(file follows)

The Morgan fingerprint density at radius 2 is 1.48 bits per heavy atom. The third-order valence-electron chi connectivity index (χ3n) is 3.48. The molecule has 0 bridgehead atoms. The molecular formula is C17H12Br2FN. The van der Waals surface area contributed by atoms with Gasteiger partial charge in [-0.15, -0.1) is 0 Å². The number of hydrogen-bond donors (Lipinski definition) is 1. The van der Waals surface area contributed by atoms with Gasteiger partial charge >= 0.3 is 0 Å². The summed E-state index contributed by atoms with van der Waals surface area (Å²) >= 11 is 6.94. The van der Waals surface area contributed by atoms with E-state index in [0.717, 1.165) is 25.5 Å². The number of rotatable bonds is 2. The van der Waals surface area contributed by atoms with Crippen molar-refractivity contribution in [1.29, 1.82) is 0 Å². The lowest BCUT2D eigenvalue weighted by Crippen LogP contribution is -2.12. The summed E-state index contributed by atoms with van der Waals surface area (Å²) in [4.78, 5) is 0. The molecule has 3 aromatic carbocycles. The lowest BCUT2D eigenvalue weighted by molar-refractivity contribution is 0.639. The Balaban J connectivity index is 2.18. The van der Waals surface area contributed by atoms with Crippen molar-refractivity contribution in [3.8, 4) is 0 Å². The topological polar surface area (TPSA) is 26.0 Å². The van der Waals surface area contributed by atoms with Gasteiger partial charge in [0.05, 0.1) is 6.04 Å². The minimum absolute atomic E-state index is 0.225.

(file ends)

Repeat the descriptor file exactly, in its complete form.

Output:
The Morgan fingerprint density at radius 2 is 1.48 bits per heavy atom. The third-order valence-electron chi connectivity index (χ3n) is 3.48. The molecule has 0 bridgehead atoms. The molecular formula is C17H12Br2FN. The van der Waals surface area contributed by atoms with Gasteiger partial charge in [-0.15, -0.1) is 0 Å². The number of hydrogen-bond donors (Lipinski definition) is 1. The van der Waals surface area contributed by atoms with Gasteiger partial charge >= 0.3 is 0 Å². The summed E-state index contributed by atoms with van der Waals surface area (Å²) >= 11 is 6.94. The van der Waals surface area contributed by atoms with E-state index in [0.717, 1.165) is 25.5 Å². The number of rotatable bonds is 2. The van der Waals surface area contributed by atoms with Crippen molar-refractivity contribution in [1.29, 1.82) is 0 Å². The lowest BCUT2D eigenvalue weighted by Crippen LogP contribution is -2.12. The summed E-state index contributed by atoms with van der Waals surface area (Å²) in [4.78, 5) is 0. The molecule has 3 aromatic carbocycles. The lowest BCUT2D eigenvalue weighted by molar-refractivity contribution is 0.639. The Balaban J connectivity index is 2.18. The van der Waals surface area contributed by atoms with Crippen molar-refractivity contribution in [3.8, 4) is 0 Å². The topological polar surface area (TPSA) is 26.0 Å². The van der Waals surface area contributed by atoms with Gasteiger partial charge in [0.05, 0.1) is 6.04 Å². The minimum absolute atomic E-state index is 0.225.